Dollar Holds Gains as Trade Fears Spur Risk Aversion
The U.S. dollar was steady against a currency basket on Wednesday, holding onto gains from the previous session as concerns over heightened trade tensions between the U.S. and China prompted investors to seek refuge in safe haven assets.
Weakness in the euro also helped underpin the greenback, as uncertainty surrounding the outlook for the euro area’s economy and political future pressured the single currency.
The U.S. dollar index, which measures the currency against a basket of six peers, was almost unchanged at 97.820 by 02:56 AM ET (06:56 GMT) having ended up 0.3% overnight. The index was trading about 0.5% off a two-year high of 98.371 hit on Thursday and is still up 1.8% for the year.
Investors focus remained on the ongoing Sino-U.S. trade war. China is prepared to use rare earths to strike back in a trade war with the U.S. Chinese media reported overnight, a move that would escalate tensions between the world's two largest economies.
U.S. President Donald Trump said on Monday that Washington was not ready to make a deal with China yet.
The surge in risk aversion has spurred demand for U.S. Treasuries, sending yields on 10-year Treasuries down to their lowest levels since September 2017. Bond yields fall as prices increase.
The euro was holding steady at 1.1162 after ending the previous session down almost 0.3%, not far off the two-year low of 1.1105 reached on Thursday.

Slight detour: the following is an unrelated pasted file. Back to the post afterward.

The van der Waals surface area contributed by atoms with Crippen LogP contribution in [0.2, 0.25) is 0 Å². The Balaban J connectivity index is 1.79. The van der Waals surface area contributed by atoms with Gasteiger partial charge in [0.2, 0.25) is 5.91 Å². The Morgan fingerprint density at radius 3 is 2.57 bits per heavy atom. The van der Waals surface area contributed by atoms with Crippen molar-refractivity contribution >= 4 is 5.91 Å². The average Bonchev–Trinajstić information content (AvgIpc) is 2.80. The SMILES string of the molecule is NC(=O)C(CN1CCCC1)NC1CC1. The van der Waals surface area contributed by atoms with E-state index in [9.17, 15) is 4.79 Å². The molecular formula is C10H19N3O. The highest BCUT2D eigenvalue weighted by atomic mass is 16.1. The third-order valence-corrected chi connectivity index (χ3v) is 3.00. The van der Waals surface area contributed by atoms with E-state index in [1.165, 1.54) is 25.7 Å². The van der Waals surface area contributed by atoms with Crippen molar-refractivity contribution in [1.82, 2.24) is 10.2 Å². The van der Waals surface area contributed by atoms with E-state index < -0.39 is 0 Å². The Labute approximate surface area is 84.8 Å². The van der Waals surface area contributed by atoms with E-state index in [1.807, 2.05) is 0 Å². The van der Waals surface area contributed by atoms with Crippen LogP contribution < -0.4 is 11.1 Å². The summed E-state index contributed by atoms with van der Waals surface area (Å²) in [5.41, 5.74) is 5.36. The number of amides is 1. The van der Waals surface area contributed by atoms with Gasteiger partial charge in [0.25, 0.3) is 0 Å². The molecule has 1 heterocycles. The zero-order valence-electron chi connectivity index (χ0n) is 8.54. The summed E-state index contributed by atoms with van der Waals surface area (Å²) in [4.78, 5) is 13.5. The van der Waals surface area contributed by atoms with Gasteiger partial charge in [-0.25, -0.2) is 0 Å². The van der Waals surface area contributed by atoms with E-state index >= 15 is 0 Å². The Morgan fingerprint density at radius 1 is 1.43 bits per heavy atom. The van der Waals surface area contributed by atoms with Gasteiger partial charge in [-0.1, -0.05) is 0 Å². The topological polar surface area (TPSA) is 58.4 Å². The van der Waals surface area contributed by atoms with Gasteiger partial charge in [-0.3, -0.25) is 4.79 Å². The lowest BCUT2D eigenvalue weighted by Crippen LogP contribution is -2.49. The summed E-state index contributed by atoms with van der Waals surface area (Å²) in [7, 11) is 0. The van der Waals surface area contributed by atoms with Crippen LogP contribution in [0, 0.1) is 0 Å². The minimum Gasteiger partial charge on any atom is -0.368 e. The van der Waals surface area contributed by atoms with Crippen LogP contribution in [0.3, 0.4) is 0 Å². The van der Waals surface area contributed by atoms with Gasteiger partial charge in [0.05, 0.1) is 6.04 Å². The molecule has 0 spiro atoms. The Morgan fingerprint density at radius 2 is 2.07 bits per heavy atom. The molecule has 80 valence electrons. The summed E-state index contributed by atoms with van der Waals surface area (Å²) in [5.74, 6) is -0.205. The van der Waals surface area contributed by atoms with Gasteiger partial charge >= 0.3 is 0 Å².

European Union leaders are set to begin the process of filling a number of top EU posts, from the head of the European Commission to the European Central Bank.
"The reason we've seen the euro drop off is because the European zone in particular has been threatened by and troubled by the trade concerns," said Rakuten's Twidale.
"On the back of that, we also had those European elections so there's a lot of political instability in Europe," he added. "That's putting pressure on the currency."
Italian Deputy Prime Minister Matteo Salvini, whose far-right League triumphed in European elections on Sunday, said the European Commission could fine Italy 3 billion euros for breaking EU debt and deficit rules, a comment that weighed on the single currency.
The dollar was slightly lower against the yen and the Swiss franc at 109.23 and 1.0063, respectively.
The yen and the Swissy are traditional safe haven currencies, which tend to attract demand during times of geopolitical or financial stress.